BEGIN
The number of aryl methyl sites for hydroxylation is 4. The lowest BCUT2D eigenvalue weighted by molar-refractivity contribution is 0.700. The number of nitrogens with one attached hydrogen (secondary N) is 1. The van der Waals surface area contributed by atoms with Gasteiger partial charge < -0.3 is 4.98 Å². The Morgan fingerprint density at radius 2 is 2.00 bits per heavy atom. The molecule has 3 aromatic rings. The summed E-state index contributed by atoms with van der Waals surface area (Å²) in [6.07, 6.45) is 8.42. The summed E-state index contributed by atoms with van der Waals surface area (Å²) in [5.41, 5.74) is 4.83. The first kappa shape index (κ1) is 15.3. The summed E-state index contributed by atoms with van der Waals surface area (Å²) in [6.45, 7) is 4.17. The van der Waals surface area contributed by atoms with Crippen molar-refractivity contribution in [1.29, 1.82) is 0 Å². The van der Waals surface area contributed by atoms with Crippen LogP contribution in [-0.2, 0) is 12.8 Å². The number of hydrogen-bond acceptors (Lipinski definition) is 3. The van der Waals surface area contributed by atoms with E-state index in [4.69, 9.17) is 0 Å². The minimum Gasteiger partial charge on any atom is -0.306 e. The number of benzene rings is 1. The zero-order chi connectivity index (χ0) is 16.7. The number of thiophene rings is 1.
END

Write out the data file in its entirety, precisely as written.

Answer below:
The number of aryl methyl sites for hydroxylation is 4. The lowest BCUT2D eigenvalue weighted by molar-refractivity contribution is 0.700. The number of nitrogens with one attached hydrogen (secondary N) is 1. The van der Waals surface area contributed by atoms with Gasteiger partial charge < -0.3 is 4.98 Å². The Morgan fingerprint density at radius 2 is 2.00 bits per heavy atom. The molecule has 3 aromatic rings. The summed E-state index contributed by atoms with van der Waals surface area (Å²) in [6.07, 6.45) is 8.42. The summed E-state index contributed by atoms with van der Waals surface area (Å²) in [5.41, 5.74) is 4.83. The first kappa shape index (κ1) is 15.3. The summed E-state index contributed by atoms with van der Waals surface area (Å²) in [6.45, 7) is 4.17. The van der Waals surface area contributed by atoms with Crippen molar-refractivity contribution in [1.29, 1.82) is 0 Å². The van der Waals surface area contributed by atoms with Crippen LogP contribution in [-0.2, 0) is 12.8 Å². The number of hydrogen-bond acceptors (Lipinski definition) is 3. The van der Waals surface area contributed by atoms with E-state index in [4.69, 9.17) is 0 Å². The minimum Gasteiger partial charge on any atom is -0.306 e. The number of benzene rings is 1. The zero-order chi connectivity index (χ0) is 16.7. The number of thiophene rings is 1.